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The Authority publishes its review of the Nursing and Midwifery Council’s performance for 2021/22

We have published our annual performance review of the Nursing and Midwifery Council (NMC). Between 1 April 2021 and 30 June 2022, we monitored the NMC’s performance against the Standards of Good Regulation (the Standards).

For this period, the NMC has met 17 of the 18 Standards. Our report explains how we made our decision.

The NMC did not meet our Standard for timeliness in fitness to practise. It is taking too long to deal with fitness to practise cases and a significant backlog of cases has developed. Clearing the backlog is a top priority for the NMC: it has implemented an action plan and published regular progress reports to its Council. But the action plan had mixed results this year, and there is still a backlog and serious delays.

This is the third year in a row that the NMC has not met the Standard. We have taken action under our escalation policy, including writing to the Secretary of State for Health and Social Care. We will be closely monitoring the NMC’s work to resolve its fitness to practise backlog so that we can understand its progress and raise concerns if its work does not appear to be effective. The NMC has already made it clear that it expects average case closure times to increase in the short term, as it clears older cases from the system. We will continue to engage with the NMC and other stakeholders to understand whether its performance is improving.

The performance review is our check on how well the regulators have been protecting the public and promoting confidence in the health and care professions. We do this by assessing their performance against our Standards. The judgements we make against each Standard incorporate a range of evidence to form an overall picture of performance. Meeting a Standard means that we are satisfied that a regulator is performing well in that area.

In January 2022, we implemented a new performance review approach, starting with the 2021/22 round of reviews. In the new process, we undertake a ‘periodic review’ of each regulator every three years. This is our opportunity to look closely at all aspects of the regulator’s work. Between these reviews, we monitor their performance, focusing on areas of risk. This year, we undertook a monitoring review of the NMC.



Note to Editors


  1. The Professional Standards Authority for Health and Social Care oversees 10 statutory bodies that regulate health and social care professionals in the UK.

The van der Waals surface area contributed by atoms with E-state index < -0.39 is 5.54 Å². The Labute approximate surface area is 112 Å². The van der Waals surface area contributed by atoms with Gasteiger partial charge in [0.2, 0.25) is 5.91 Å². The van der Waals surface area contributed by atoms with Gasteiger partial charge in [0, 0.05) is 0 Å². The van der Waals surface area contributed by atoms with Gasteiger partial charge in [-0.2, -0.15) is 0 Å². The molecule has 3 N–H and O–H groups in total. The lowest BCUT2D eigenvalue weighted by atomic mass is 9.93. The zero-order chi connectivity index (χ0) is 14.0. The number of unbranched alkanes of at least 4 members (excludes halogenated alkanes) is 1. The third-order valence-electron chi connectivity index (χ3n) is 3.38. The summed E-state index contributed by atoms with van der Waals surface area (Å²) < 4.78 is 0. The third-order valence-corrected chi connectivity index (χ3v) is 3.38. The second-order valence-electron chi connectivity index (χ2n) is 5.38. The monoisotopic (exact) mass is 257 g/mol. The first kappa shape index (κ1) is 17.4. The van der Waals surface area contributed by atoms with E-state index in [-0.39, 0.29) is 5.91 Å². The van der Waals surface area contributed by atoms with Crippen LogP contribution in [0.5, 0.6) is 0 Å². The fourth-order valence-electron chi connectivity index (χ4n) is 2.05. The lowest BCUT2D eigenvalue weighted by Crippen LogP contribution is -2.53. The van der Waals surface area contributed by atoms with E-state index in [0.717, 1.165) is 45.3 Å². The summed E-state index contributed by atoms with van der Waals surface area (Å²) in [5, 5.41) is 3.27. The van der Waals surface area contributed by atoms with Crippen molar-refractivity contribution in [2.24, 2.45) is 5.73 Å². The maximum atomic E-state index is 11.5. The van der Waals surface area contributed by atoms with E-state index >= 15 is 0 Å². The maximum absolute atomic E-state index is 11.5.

2. We assess their performance and report to Parliament. We also conduct audits and investigations and can appeal fitness to practise cases to the courts if we consider that sanctions are insufficient to protect the public and it is in the public interest.
  3. The Standards of Good Regulation are designed to ensure that the regulators are protecting the public but also promoting confidence in health and care professionals and themselves. The Standards cover the regulators’ four core functions: setting and promoting guidance and standards for the profession; setting standards for and quality assuring the provision of education and training; maintaining a register of professionals; and taking action where a professional’s fitness to practise may be impaired. There is also a set of General Standards that cover equality, diversity and inclusion as well as how well the regulators engage with stakeholders.
  4. We also set standards for organisations holding voluntary registers for health and social care occupations and accredit those that meet them.
  5. We share good practice and knowledge, conduct research and introduce new ideas to our sector. We monitor policy developments in the UK and internationally and provide advice on issues relating to professional standards in health and social care.
  6. We do this to promote the health, safety and wellbeing of users of health and social care services and the public. We are an independent body, accountable to the UK Parliament.
  7. Our values are – integrity, transparency, respect, fairness and teamwork – and we strive to ensure that they are at the core of our work.
  8. The The Nursing and Midwifery Council (the NMC) regulates the nursing and midwifery professions in the United Kingdom and nursing associates in England. Its work includes: setting and maintaining standards of practice and conduct; maintaining a register of qualified professionals; assuring the quality of education and training for nurses, midwives and nursing associates; requiring registrants to keep their skills up to date through continuing professional development; and taking action to restrict or remove from practice registrants who are not considered to be fit to practise. As at 30 June 2022, the NMC was responsible for a register of 760,444 nurses, midwives and nursing associates. Its annual retention fee for registrants is £120.
  9. More information about our work and the approach we take is available at